4" Jointer

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I found a 4" jointer in my Grandpa's attic, and it looked like a neat tool. The bed is only about 24" in total, but with only 4" blades I'm not expecting miracles.
There's no identifying marks, but it looks to be a American Machine and Tool 2432 (http://owwm.com/photoindex/detail.aspx?id 32) or Sears # 149.21871 (It's got the green paint like the one here: http://owwm.com/photoindex/detail.aspx?id 24 )
I don't have a drive belt yet, but would a 1/3 horse motor be sufficient to use it to joint some pine? It's an old sump pump motor, so I'm not sure what speed it runs at.
The infeed table looks like the top is out of flat. How should I go about trying to flatten it? Should I?
One website (http://www.woodworkweb.com/The-Agony-of-Setting-Jointer - Knives.html) suggested I could hone or sharpen the knives by installing them close to the outfeed table height, and run the jointer backwards against a stone set on the outfeed table. Has anyone ever tried this? (It seems like a dubious idea to me, but it would be easy to do on this jointer.)
Puckdropper
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"Puckdropper" wrote:

------------------------------------ Looks like a jelly bean home workshop bench top jointer from some time after WII offered by several companies.
Mine was a Rockwell.
The knives are 1/8" x 4".
Carefully measure the shaft and fit it with a 2", STEEL sheave.
Forget pot metal sheaves like Congress.
As I remember the shaft is an odd ball size.
I bought a blank sheave and had it machined to fit after beating a couple of pot metal sheaves to crap.
1/3 HP is a tad small, 3/4 HP is more like it.
Have fun.
Lew
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My Powermatic manual states to run the head normally (forward, not backward) for a temporary resharpening (or touching-up of the blades' edges). I perform this technique often and it works fine for a quick fix for blades that are a bit dull. It doesn't work for blades that are severely dull or with knicks. To me, running it backwards would cause the edge (burr) to curl toward the infeed side, i.e., counter productive. Besides, how do you run the jointer backwards?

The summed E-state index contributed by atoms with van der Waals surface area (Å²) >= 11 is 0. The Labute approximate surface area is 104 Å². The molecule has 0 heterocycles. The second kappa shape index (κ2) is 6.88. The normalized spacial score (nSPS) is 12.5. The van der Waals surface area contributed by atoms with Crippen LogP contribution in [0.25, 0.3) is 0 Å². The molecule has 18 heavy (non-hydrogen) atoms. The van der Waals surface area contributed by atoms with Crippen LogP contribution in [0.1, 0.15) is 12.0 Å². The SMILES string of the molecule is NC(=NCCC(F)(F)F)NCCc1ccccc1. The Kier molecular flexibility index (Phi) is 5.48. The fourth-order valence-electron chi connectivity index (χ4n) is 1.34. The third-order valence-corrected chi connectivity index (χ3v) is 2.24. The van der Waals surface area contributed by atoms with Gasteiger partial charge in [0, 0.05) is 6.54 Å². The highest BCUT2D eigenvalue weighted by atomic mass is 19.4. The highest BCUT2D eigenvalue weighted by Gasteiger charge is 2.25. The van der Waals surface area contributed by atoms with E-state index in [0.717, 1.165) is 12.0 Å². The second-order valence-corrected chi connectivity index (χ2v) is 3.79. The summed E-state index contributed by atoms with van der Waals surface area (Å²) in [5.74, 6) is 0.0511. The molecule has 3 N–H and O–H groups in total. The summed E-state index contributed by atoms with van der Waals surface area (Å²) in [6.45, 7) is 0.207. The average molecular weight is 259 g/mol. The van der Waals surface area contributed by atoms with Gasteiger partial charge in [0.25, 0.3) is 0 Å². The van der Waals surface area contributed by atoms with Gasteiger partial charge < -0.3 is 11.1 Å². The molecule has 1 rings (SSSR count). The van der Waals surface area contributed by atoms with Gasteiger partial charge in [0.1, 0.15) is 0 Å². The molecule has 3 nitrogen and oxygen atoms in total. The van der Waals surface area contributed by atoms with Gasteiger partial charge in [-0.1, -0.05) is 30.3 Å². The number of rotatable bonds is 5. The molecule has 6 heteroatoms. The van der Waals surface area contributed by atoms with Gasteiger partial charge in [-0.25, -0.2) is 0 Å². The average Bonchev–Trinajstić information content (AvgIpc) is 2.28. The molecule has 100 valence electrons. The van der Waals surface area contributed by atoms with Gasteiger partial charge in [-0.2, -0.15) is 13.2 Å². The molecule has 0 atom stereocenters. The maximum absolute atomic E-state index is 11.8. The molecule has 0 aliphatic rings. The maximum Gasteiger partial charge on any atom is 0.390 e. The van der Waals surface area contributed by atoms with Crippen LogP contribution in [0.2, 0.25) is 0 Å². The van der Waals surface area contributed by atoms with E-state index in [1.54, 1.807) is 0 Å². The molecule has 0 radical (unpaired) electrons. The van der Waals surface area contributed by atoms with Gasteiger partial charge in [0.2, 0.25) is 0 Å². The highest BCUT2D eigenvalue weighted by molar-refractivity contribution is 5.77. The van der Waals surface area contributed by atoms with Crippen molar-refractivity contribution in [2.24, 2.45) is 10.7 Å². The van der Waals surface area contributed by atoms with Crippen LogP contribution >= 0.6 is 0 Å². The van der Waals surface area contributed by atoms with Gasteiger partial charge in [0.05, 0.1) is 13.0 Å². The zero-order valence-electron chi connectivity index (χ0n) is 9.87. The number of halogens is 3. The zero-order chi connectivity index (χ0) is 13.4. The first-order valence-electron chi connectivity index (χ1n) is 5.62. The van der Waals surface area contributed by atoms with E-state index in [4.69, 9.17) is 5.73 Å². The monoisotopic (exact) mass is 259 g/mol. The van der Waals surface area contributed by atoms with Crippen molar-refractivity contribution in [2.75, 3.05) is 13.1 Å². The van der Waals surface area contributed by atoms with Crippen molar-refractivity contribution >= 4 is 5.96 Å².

Take the blades off and sharpen them properly or, I would think 4" blades aren't that expensive, so get new blades and be done with it, if the present blades are in fairly bad shape.
Since the infeed table isn't very large, lay a pane of glass on it and see if it is, in fact, flat or not. It may be flat, but not coplanor with the outfeed table.
Sonny
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This jointer is belt driven, so reversing it is as simple as turning the motor around.

Fortunately for me, they've just got a surface rust. Lots of good metal underneath.

I've been checking with my combination square's ruler. It's not flat on the outside near the blade guard, presumably due to rust. (There were a couple spots there that started to flake.)

Puckdropper
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On 6/21/10 6:07 AM, Sonny wrote:

I suggest using a straight edge for this and not glass. Glass can not be trusted to be flat. Granite, maybe, but never glass.
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Puckdropper <puckdropper(at)yahoo(dot)com> writes:

I bought an AMT lathe in the 1970's. The list price was about $70. That gives you some idea of the quality to expect.
The motor was extra. It needed tender care to use it, but it worked.
Alignment, vibration, step pulleys to adjust speeds, etc.
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On 21 Jun 2010 06:05:34 GMT, Puckdropper <puckdropper(at)yahoo(dot)com> wrote the following:>I found a 4" jointer in my Grandpa's attic, and it looked like a neat

Those built many a set of dining, living, and bedroom furniture. For your use, build flat in/outfeed tables for it.

More is better, but that might work to try it. You'll probably have to feed the wood into it fairly slowly.

If it's cupped or twisted, you'll either need to learn metal scraping or find a machinist who can grind it for you.

You're kidding, aren't you, Pucky? Don't even think it. That would only end up rounding over the leading edge if anything. I think whoever wrote that had their tongue implanted firmly in cheek.
-- Peace of mind is that mental condition in which you have accepted the worst. -- Lin Yutang
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At the moment, it's all I've got. I can get a more powerful motor later, but I don't even know if this machine would be worth investing more than a couple bucks in.